NCTE Verse: Sekou Sundiata

For the past month, National Council of Teachers of English has been sending its members a poet a day celebrating more than 20 poets, the majority of them contemporary and up-and-coming. The last one share for 2020 National Poetry Month was one that I wrote about the poet Sekou Sundiata. As a first year teacher in New York City twenty years ago, I saw Sekou Sundiata perform live at the New School University and still today, he influences my teaching and writing poetry with my students. For more information about past poets and teaching poetry check out NCTE.

Poet of the Day: Sekou Sundiata
Sekou Sundiata’s poetry touches on issues of race and identity. A poet and performance artist, Sundiata’s poetry performances infuse jazz, blues, and Afro-Caribbean rhythms. He wrote the plays Blessing the Boats, The Circle Unbroken is a Hard Bop, The Mystery of Love, Udu, and the 51st (dream) state. Sundiata was the first Writer-in-Residence at New School University where he taught literature and poetry classes. In 2001 he toured with Ani DiFranco, whose Righteous Babe record label released LongStoryShort. Sundiata was featured in Bill Moyer’s PBS series The Language of Life and the PBS series United States of Poetry, created and produced by Bob Holman. Sundiata said of his work, “This is poetry-as-living-word. That’s the tradition I come out of . . . the spoken word as a celebration of life, as expression of consciousness through the power and glory of language. Poetry not as monologue, but as dialogue; a chant, a call, a response, a riff, a refrain and whatnot.”
This poet belongs in our classrooms because . . .
Poetry is music and music is poetry. Sundiata’s poetry has a political edge and speaks of black culture and tradition. The topics he presents about race and identity are part of an ongoing conversation about America’s identity, citizenship, and individuality. Sekou Sundiata is considered one of the grandfathers of the spoken-word movement. Poetry in our classroom is not just for literary analysis, but for performance too. Poetry is meant to be spoken and heard. It evokes emotions, reactions, and is a catalyst for critical conversations in the classroom.
A Poem by Sekou Sundiata
Blink Your Eyes
I was on my way to see my woman
but the Law said I was on my way
thru a red light red light red light
and if you saw my woman
you could understand,
I was just being a man.
It wasn’t about no light
it was about my ride
and if you saw my ride
you could dig that too, you dig?
Sunroof stereo radio black leather
bucket seats sit low you know,
the body’s cool, but the tires are worn.
Ride when the hard time come, ride
when they’re gone, in other words
the light was green.
I could wake up in the morning
without a warning
and my world could change:
blink your eyes.
All depends, all depends on the skin,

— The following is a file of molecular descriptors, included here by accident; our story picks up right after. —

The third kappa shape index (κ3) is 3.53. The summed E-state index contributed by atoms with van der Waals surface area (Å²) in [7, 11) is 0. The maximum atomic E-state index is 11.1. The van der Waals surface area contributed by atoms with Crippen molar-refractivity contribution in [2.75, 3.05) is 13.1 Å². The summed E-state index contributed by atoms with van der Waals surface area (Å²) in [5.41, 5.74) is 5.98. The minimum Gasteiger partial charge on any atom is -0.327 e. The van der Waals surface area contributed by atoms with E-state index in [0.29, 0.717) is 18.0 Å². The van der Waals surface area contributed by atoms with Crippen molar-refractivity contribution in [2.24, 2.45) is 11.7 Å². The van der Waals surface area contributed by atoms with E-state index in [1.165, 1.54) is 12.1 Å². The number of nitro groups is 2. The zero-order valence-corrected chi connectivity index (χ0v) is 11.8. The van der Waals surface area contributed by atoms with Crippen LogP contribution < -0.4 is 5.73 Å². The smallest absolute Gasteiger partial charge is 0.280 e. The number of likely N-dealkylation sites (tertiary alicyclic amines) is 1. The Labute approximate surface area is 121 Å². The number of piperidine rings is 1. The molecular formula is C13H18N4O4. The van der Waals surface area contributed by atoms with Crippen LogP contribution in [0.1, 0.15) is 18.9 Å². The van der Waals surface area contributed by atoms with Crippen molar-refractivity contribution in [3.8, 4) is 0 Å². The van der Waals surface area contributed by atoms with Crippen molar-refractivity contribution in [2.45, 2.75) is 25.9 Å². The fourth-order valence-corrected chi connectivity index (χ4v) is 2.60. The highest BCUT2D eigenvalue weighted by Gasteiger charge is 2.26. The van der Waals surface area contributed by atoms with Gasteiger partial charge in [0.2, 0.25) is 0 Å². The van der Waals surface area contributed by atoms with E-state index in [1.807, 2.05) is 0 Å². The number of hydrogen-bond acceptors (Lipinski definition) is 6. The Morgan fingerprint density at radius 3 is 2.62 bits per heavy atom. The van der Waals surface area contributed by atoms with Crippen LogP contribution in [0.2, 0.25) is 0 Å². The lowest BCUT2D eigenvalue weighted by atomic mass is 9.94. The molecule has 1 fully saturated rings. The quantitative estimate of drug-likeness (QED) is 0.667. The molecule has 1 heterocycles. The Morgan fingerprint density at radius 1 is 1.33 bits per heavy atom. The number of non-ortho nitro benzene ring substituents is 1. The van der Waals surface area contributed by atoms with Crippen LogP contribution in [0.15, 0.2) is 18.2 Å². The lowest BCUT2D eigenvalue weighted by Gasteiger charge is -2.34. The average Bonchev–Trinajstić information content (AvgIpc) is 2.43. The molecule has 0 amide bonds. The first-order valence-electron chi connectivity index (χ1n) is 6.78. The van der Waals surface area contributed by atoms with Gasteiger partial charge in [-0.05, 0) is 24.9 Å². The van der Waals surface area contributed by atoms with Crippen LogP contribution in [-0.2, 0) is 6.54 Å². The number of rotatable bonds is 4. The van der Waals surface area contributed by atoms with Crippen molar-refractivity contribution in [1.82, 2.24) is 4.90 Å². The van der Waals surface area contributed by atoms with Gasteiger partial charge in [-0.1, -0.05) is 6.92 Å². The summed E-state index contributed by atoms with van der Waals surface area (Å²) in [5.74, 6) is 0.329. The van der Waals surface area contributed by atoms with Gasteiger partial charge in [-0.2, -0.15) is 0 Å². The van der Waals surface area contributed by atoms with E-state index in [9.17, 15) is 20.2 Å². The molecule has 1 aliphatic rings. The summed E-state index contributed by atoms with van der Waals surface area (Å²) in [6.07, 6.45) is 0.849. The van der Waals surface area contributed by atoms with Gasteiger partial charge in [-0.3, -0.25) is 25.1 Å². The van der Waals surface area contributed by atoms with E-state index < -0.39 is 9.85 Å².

all depends on the skin you’re living in
Up to the window comes the Law
with his hand on his gun
what’s up? what’s happening?
I said I guess
that’s when I really broke the law.
He said a routine, step out the car
a routine, assume the position.
Put your hands up in the air
you know the routine, like you just don’t care.
License and registration.
Deep was the night and the light
from the North Star on the car door, deja vu
we’ve been through this before,
why did you stop me?
Somebody had to stop you.
I watch the news, you always lose.
You’re unreliable, that’s undeniable.
This is serious, you could be dangerous.
I could wake up in the morning
without a warning
and my world could change:
blink your eyes.
All depends, all depends on the skin,
all depends on the skin you’re living in
New York City, they got laws
can’t no bruthas drive outdoors,
in certain neighborhoods, on particular streets
near and around certain types of people.
They got laws.
All depends, all depends on the skin,
all depends on the skin you’re living in.
Other Poems & Performance Pieces by Sekou Sundiata
New American Theater (Dodge Poetry Festival)
Teaching Connections
“Blink your Eyes” can be used for text comparison or text pairing with Harper Lee’s To Kill a Mockingbird, The Hate You Give by Angie Thomas, or Nic Stone’s Dear Martin. Additionally, this poem can be part of a discussion about Jim Crow laws and racism throughout history. This poem was written in the mid 1990s addressing racial profiling and stereotypes, but provides context and connections to history and today. Looking at craft and structure, students can examine how Sundiata’s figurative language and repetition provide meaning and emphasis.
Discussion Prompts & Text-Dependent Questions
  1. What is the author’s message about racial injustice?
  2. How does the author use irony to describe his feelings for his readers?
  3. The poet uses details to guide our emotional response. What emotions do you believe the author intended the reader to experience and why?
  4. What is the significance and symbolism of “red light” emphasized throughout the poem?
  5. How does the personification of the law contribute to the poem?
As Jay-Z writes in Decoded, “Rhymes can make sense of the world in a way that regular speech can’t.” Listen to the poem multiple times; when we only deconstruct the poem on paper, it loses its full capability. Recognize how the music and rhyming adds an additional layer with the sound of language to make meaning. Check out Bryce Ware’s reading of Sundiata’s poem as well as Sundiata performing his poem.
All of Sundiata’s poetry can be used as a model and mentor text for students writing and performing their own poems about social injustice and oppression.
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